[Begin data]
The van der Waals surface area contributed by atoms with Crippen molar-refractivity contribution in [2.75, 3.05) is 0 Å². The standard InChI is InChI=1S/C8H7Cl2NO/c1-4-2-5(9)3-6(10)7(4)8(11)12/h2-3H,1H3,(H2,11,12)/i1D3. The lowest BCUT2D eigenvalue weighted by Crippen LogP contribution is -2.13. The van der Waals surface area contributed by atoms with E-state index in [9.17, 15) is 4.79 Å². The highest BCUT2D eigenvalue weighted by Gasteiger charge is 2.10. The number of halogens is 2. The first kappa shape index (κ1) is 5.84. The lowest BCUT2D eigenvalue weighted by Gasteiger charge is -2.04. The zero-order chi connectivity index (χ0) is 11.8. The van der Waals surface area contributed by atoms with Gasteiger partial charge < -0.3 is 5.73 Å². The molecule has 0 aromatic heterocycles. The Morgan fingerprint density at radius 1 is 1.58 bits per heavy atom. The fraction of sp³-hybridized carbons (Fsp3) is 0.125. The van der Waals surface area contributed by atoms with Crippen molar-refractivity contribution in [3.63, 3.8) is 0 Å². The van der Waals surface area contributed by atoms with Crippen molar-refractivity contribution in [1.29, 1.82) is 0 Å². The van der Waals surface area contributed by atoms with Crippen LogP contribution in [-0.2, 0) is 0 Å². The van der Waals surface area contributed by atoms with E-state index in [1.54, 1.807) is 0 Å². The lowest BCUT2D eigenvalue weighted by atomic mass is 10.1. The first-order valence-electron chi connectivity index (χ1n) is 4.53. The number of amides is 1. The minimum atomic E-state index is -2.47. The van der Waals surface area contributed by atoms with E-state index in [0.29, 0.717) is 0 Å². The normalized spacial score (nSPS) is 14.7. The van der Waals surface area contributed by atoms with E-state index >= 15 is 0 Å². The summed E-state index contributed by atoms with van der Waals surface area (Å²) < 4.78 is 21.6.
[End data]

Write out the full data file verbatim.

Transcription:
The van der Waals surface area contributed by atoms with Crippen molar-refractivity contribution in [2.75, 3.05) is 0 Å². The standard InChI is InChI=1S/C8H7Cl2NO/c1-4-2-5(9)3-6(10)7(4)8(11)12/h2-3H,1H3,(H2,11,12)/i1D3. The lowest BCUT2D eigenvalue weighted by Crippen LogP contribution is -2.13. The van der Waals surface area contributed by atoms with E-state index in [9.17, 15) is 4.79 Å². The highest BCUT2D eigenvalue weighted by Gasteiger charge is 2.10. The number of halogens is 2. The first kappa shape index (κ1) is 5.84. The lowest BCUT2D eigenvalue weighted by Gasteiger charge is -2.04. The zero-order chi connectivity index (χ0) is 11.8. The van der Waals surface area contributed by atoms with Gasteiger partial charge < -0.3 is 5.73 Å². The molecule has 0 aromatic heterocycles. The Morgan fingerprint density at radius 1 is 1.58 bits per heavy atom. The fraction of sp³-hybridized carbons (Fsp3) is 0.125. The van der Waals surface area contributed by atoms with Crippen molar-refractivity contribution in [3.63, 3.8) is 0 Å². The van der Waals surface area contributed by atoms with Crippen molar-refractivity contribution in [1.29, 1.82) is 0 Å². The van der Waals surface area contributed by atoms with Crippen LogP contribution in [-0.2, 0) is 0 Å². The van der Waals surface area contributed by atoms with E-state index in [1.54, 1.807) is 0 Å². The lowest BCUT2D eigenvalue weighted by atomic mass is 10.1. The first-order valence-electron chi connectivity index (χ1n) is 4.53. The number of amides is 1. The minimum atomic E-state index is -2.47. The van der Waals surface area contributed by atoms with E-state index in [0.29, 0.717) is 0 Å². The normalized spacial score (nSPS) is 14.7. The van der Waals surface area contributed by atoms with E-state index >= 15 is 0 Å². The summed E-state index contributed by atoms with van der Waals surface area (Å²) < 4.78 is 21.6.